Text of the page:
Benjamin Franklin is an American legend. He single handily invented the idea of the “self-made man.” Despite being born into a poor family and only receiving two years of formal schooling, Franklin became a successful printer, scientist, musician, and author. Oh, and in his spare time he helped found a country, and then serve as its diplomat.
The key to Franklin’s success was his drive to constantly improve himself and accomplish his ambitions. In 1726, at the age of 20, Ben Franklin set his loftiest goal: the attainment of moral perfection.
I conceiv’d the bold and arduous project of arriving at moral perfection. I wish’d to live without committing any fault at any time; I would conquer all that either natural inclination, custom, or company might lead me into.
In order to accomplish his goal, Franklin developed and committed himself to a personal improvement program that consisted of living 13 virtues. The 13 virtues were:
- “TEMPERANCE. Eat not to dullness; drink not to elevation.”
- “SILENCE. Speak not but what may benefit others or yourself; avoid trifling conversation.”
- “ORDER. Let all your things have their places; let each part of your business have its time.”
- “RESOLUTION. Resolve to perform what you ought; perform without fail what you resolve.”
- “FRUGALITY. Make no expense but to do good to others or yourself; i.e., waste nothing.”
- “INDUSTRY. Lose no time; be always employ’d in something useful; cut off all unnecessary actions.”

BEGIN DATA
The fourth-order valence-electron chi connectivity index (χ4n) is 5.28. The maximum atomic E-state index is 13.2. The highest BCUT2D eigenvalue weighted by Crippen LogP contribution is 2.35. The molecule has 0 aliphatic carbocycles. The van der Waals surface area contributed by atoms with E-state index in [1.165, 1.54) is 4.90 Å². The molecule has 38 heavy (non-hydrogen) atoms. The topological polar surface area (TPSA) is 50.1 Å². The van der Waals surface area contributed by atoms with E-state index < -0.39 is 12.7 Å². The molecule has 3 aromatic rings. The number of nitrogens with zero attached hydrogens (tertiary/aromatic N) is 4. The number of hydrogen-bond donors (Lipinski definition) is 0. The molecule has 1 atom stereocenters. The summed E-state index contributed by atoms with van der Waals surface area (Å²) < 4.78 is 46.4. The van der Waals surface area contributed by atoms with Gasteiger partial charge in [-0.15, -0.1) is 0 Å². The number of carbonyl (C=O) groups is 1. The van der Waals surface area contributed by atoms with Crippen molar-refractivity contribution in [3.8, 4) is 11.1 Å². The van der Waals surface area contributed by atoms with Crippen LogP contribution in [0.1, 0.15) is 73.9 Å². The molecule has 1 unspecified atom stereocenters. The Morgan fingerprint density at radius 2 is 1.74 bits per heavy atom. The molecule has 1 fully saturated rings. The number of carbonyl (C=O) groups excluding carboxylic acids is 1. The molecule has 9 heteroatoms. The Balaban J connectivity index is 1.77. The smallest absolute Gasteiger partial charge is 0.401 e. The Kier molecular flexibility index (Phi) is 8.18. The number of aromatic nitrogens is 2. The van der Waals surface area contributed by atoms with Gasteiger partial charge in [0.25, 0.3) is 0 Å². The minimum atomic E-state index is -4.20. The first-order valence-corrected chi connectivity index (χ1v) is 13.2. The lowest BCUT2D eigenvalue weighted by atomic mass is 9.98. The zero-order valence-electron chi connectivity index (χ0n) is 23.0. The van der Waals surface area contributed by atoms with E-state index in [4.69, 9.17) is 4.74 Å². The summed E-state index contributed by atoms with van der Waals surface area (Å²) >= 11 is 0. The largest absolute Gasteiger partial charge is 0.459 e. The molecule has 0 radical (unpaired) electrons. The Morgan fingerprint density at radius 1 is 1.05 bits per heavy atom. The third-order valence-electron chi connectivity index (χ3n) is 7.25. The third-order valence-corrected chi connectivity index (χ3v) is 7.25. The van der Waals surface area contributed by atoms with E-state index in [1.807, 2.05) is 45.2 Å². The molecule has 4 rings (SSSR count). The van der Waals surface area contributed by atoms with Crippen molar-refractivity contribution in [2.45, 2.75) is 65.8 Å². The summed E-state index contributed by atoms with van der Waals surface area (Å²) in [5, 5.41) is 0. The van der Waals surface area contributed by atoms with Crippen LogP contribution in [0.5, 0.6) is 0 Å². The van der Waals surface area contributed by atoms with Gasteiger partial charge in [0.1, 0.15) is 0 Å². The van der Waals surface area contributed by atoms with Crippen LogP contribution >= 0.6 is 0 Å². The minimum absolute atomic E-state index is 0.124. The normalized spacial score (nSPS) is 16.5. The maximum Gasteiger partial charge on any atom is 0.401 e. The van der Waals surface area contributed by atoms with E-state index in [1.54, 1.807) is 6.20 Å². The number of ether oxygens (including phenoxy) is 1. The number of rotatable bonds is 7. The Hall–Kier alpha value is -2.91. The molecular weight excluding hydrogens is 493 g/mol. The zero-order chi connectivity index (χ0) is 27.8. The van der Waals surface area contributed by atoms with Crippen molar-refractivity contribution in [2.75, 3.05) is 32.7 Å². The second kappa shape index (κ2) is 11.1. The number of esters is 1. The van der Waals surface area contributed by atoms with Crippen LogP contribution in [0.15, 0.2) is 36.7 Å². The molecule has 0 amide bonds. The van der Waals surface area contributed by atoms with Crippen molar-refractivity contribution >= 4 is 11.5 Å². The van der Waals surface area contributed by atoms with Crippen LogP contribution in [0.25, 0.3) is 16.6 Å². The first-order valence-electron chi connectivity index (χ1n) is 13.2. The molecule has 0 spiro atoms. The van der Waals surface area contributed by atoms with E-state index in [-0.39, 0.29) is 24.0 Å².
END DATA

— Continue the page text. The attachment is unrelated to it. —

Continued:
- “SINCERITY. Use no hurtful deceit; think innocently and justly, and, if you speak, speak accordingly.”
- “JUSTICE. Wrong none by doing injuries, or omitting the benefits that are your duty.”
- “MODERATION. Avoid extremes; forbear resenting injuries so much as you think they deserve.”
- “CLEANLINESS. Tolerate no uncleanliness in body, cloaths, or habitation.”
- “TRANQUILLITY. Be not disturbed at trifles, or at accidents common or unavoidable.”
- “CHASTITY. Rarely use venery but for health or offspring, never to dullness, weakness, or the injury of your own or another’s peace or reputation.”
- “HUMILITY. Imitate Jesus and Socrates.”
In order to keep track of his adherence to these virtues, Franklin carried around a small book of 13 charts. The charts consisted of a column for each day of the week and 13 rows marked with the first letter of his 13 virtues. Franklin evaluated himself at the end of each day. He placed a dot next to each virtue each had violated. The goal was to minimize the number of marks, thus indicating a “clean” life free of vice.
Franklin would especially focus on one virtue each week by placing that virtue at the top that week’s chart and including a “short precept” to explain its meaning. Thus, after 13 weeks he had moved through all 13 virtues and would then start the process over again.
When Franklin first started out on his program he found himself putting marks in the book more than he wanted to. But as time went by, he saw the marks diminish.
While Franklin never accomplished his goal of moral perfection, and had some notable flaws (womanizing and his love of beer probably gave him problems with chastity and temperance), he felt he benefited from the attempt at it.
Tho’ I never arrived at the perfection I had been so ambitious of obtaining, but fell far short of it, yet I was, by the endeavour, a better and a happier man than I otherwise should have been if I had not attempted it.